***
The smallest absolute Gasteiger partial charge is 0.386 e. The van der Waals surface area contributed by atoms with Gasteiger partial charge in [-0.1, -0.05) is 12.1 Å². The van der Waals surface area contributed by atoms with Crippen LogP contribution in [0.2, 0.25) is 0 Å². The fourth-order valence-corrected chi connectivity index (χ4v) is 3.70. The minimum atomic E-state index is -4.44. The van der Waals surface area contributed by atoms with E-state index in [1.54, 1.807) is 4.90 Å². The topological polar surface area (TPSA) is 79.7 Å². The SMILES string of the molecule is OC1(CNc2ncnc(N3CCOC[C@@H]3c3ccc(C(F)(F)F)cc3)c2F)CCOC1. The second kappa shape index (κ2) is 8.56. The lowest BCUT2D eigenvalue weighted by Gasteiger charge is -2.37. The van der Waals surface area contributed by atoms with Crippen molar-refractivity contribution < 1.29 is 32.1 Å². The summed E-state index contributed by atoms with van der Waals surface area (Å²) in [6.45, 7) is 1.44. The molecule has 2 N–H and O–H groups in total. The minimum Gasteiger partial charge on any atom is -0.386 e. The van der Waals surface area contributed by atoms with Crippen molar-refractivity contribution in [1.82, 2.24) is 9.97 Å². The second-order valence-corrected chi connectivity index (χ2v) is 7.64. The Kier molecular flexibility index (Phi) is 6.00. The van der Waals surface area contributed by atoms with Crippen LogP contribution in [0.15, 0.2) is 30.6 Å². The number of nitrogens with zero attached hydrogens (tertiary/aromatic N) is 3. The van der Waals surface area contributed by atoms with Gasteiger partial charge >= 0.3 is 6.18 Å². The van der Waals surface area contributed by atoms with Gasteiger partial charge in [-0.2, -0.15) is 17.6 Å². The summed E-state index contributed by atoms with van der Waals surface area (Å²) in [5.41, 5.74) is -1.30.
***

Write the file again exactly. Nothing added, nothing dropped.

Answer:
The smallest absolute Gasteiger partial charge is 0.386 e. The van der Waals surface area contributed by atoms with Gasteiger partial charge in [-0.1, -0.05) is 12.1 Å². The van der Waals surface area contributed by atoms with Crippen LogP contribution in [0.2, 0.25) is 0 Å². The fourth-order valence-corrected chi connectivity index (χ4v) is 3.70. The minimum atomic E-state index is -4.44. The van der Waals surface area contributed by atoms with E-state index in [1.54, 1.807) is 4.90 Å². The topological polar surface area (TPSA) is 79.7 Å². The SMILES string of the molecule is OC1(CNc2ncnc(N3CCOC[C@@H]3c3ccc(C(F)(F)F)cc3)c2F)CCOC1. The second kappa shape index (κ2) is 8.56. The lowest BCUT2D eigenvalue weighted by Gasteiger charge is -2.37. The van der Waals surface area contributed by atoms with Crippen molar-refractivity contribution < 1.29 is 32.1 Å². The summed E-state index contributed by atoms with van der Waals surface area (Å²) in [6.45, 7) is 1.44. The molecule has 2 N–H and O–H groups in total. The minimum Gasteiger partial charge on any atom is -0.386 e. The van der Waals surface area contributed by atoms with Crippen molar-refractivity contribution in [1.82, 2.24) is 9.97 Å². The second-order valence-corrected chi connectivity index (χ2v) is 7.64. The Kier molecular flexibility index (Phi) is 6.00. The van der Waals surface area contributed by atoms with Crippen LogP contribution in [0.15, 0.2) is 30.6 Å². The number of nitrogens with zero attached hydrogens (tertiary/aromatic N) is 3. The van der Waals surface area contributed by atoms with Gasteiger partial charge >= 0.3 is 6.18 Å². The van der Waals surface area contributed by atoms with Gasteiger partial charge in [-0.2, -0.15) is 17.6 Å². The summed E-state index contributed by atoms with van der Waals surface area (Å²) in [5.41, 5.74) is -1.30.